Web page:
Last week, during a conversation about her upcoming wedding, @lindsayrobins asked me for marriage advice. This is what I have learned over the last 7 years, 10 months, and 29 days of my marriage.
1. Relationship Books Are Useless. Read them for comedic purposes (if you must), but don’t forget that people are complex. Of course gender can affect certain relationship dynamics for some couples, but it can never be boiled down to all men are X and all women are Y. Not everyone labels themselves with one of those identities, not all relationships are comprised of one man and one woman, and even folks in opposite-sex relationships will not always act the way these books insist men and women are “supposed” to behave.
Seriously, people are complex. There’s no such thing as a one size fits all approach to us.
2. With That Being Said, Go Read “The 5 Love Languages.“ This book applies as much to your relationships with friends and family members as it does to your significant other. It’s all about discovering what each person actually need to feel valued and learning how to communicate your needs to one another. Physical Touch and Words of Affirmation are my love languages. When I’m running low on them I find it much easier to blow things out of proportion or take offense where none was intended.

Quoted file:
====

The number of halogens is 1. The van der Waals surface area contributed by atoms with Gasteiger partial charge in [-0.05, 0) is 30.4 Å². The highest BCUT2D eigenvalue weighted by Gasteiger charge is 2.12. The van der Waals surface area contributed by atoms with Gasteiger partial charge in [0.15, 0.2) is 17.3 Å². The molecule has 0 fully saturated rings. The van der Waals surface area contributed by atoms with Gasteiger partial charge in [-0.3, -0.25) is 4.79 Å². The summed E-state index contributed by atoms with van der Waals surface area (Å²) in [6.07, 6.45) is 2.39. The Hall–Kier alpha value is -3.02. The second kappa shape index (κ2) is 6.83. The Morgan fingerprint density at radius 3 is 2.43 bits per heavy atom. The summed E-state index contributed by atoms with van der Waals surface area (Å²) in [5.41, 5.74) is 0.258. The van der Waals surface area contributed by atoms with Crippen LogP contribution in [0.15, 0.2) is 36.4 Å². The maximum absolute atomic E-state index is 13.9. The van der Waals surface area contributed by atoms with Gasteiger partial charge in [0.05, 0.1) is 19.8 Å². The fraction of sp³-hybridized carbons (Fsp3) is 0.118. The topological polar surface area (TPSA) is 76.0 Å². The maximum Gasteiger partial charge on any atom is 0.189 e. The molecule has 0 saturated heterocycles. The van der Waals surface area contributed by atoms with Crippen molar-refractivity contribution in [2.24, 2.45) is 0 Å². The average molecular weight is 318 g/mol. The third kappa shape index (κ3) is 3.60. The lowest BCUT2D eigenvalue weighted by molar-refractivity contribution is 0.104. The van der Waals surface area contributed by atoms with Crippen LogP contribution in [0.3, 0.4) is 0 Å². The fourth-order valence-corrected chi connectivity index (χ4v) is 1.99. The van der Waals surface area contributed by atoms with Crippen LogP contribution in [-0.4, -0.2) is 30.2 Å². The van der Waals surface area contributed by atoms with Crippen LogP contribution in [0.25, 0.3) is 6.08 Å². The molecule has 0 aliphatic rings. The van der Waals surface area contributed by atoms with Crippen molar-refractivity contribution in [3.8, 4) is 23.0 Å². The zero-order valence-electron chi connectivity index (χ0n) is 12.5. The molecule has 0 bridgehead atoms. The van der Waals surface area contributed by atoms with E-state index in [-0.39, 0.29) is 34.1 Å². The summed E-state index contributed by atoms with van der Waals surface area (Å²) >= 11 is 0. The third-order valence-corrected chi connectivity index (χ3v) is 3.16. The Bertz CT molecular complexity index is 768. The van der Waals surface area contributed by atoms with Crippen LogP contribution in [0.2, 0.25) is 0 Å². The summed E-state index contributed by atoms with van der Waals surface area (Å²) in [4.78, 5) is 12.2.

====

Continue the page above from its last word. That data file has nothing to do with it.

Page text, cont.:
3. Don’t Fight Dirty. You know (or will soon figure out) your future spouse’s weak spots. Never take advantage of them, especially when you’re angry. Yes, you will get really pissed off at them sooner or later, but it’s important to communicate all of your emotions with kindness. It’s better to table a heated discussion or admit you don’t know how else to word your argument than to say something you’ll regret in thirty seconds.
4. Start a Family Calendar. I don’t care if you’re planning to remain a party of two or have 10 kids in the next 12 years. Write down the events that matter, and always check the calendar before making plans. Good communication makes every other aspect of your relationship much more likely to run smoothly, and writing down the important stuff makes it less likely to be accidentally forgotten.
5. Remember, Rules Are Flexible. What works for one family might be an unmitigated disaster in another. It doesn’t matter what I or anyone else thinks about your relationship. So have a stay-at-home spouse or don’t. Have 0 kids or 20. Split all chores 50/50 or assign them all to one person only. Outside opinions don’t matter because how you arrange your marriage isn’t anyone’s business but your own.
Readers, what have I missed?